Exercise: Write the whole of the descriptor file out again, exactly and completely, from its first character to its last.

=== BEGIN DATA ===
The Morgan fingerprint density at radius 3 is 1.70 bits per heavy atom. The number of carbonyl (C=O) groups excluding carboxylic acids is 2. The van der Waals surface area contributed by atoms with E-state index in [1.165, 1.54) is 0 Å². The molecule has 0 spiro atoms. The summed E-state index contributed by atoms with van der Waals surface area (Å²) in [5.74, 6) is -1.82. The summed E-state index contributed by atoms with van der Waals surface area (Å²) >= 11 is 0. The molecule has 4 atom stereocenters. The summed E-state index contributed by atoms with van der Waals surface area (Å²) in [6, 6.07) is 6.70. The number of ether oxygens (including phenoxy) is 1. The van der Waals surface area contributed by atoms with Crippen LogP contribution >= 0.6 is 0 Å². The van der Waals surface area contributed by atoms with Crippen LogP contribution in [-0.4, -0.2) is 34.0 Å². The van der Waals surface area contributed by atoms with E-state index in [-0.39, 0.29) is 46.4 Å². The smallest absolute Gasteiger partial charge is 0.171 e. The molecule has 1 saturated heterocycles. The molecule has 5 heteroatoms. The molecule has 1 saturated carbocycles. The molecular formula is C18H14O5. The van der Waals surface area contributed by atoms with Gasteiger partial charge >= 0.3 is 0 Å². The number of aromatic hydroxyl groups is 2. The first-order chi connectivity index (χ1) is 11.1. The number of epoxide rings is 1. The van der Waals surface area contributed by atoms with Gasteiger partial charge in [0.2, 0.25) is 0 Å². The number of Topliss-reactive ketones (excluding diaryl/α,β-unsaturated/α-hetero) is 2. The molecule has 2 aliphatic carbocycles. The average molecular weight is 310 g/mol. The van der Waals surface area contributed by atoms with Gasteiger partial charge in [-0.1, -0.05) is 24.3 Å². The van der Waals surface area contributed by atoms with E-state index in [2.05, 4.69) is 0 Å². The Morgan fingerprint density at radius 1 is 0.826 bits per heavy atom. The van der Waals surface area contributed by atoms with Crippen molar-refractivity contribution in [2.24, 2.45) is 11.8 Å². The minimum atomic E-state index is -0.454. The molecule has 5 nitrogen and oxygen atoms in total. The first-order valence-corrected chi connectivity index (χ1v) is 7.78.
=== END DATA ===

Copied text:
The Morgan fingerprint density at radius 3 is 1.70 bits per heavy atom. The number of carbonyl (C=O) groups excluding carboxylic acids is 2. The van der Waals surface area contributed by atoms with E-state index in [1.165, 1.54) is 0 Å². The molecule has 0 spiro atoms. The summed E-state index contributed by atoms with van der Waals surface area (Å²) in [5.74, 6) is -1.82. The summed E-state index contributed by atoms with van der Waals surface area (Å²) >= 11 is 0. The molecule has 4 atom stereocenters. The summed E-state index contributed by atoms with van der Waals surface area (Å²) in [6, 6.07) is 6.70. The number of ether oxygens (including phenoxy) is 1. The van der Waals surface area contributed by atoms with Crippen LogP contribution >= 0.6 is 0 Å². The van der Waals surface area contributed by atoms with Crippen LogP contribution in [-0.4, -0.2) is 34.0 Å². The van der Waals surface area contributed by atoms with E-state index in [-0.39, 0.29) is 46.4 Å². The smallest absolute Gasteiger partial charge is 0.171 e. The molecule has 1 saturated heterocycles. The molecule has 5 heteroatoms. The molecule has 1 saturated carbocycles. The molecular formula is C18H14O5. The van der Waals surface area contributed by atoms with Gasteiger partial charge >= 0.3 is 0 Å². The number of aromatic hydroxyl groups is 2. The first-order chi connectivity index (χ1) is 11.1. The number of epoxide rings is 1. The van der Waals surface area contributed by atoms with Gasteiger partial charge in [0.2, 0.25) is 0 Å². The number of Topliss-reactive ketones (excluding diaryl/α,β-unsaturated/α-hetero) is 2. The molecule has 2 aliphatic carbocycles. The average molecular weight is 310 g/mol. The van der Waals surface area contributed by atoms with Gasteiger partial charge in [-0.1, -0.05) is 24.3 Å². The van der Waals surface area contributed by atoms with E-state index in [2.05, 4.69) is 0 Å². The Morgan fingerprint density at radius 1 is 0.826 bits per heavy atom. The van der Waals surface area contributed by atoms with Crippen molar-refractivity contribution in [2.24, 2.45) is 11.8 Å². The minimum atomic E-state index is -0.454. The molecule has 5 nitrogen and oxygen atoms in total. The first-order valence-corrected chi connectivity index (χ1v) is 7.78.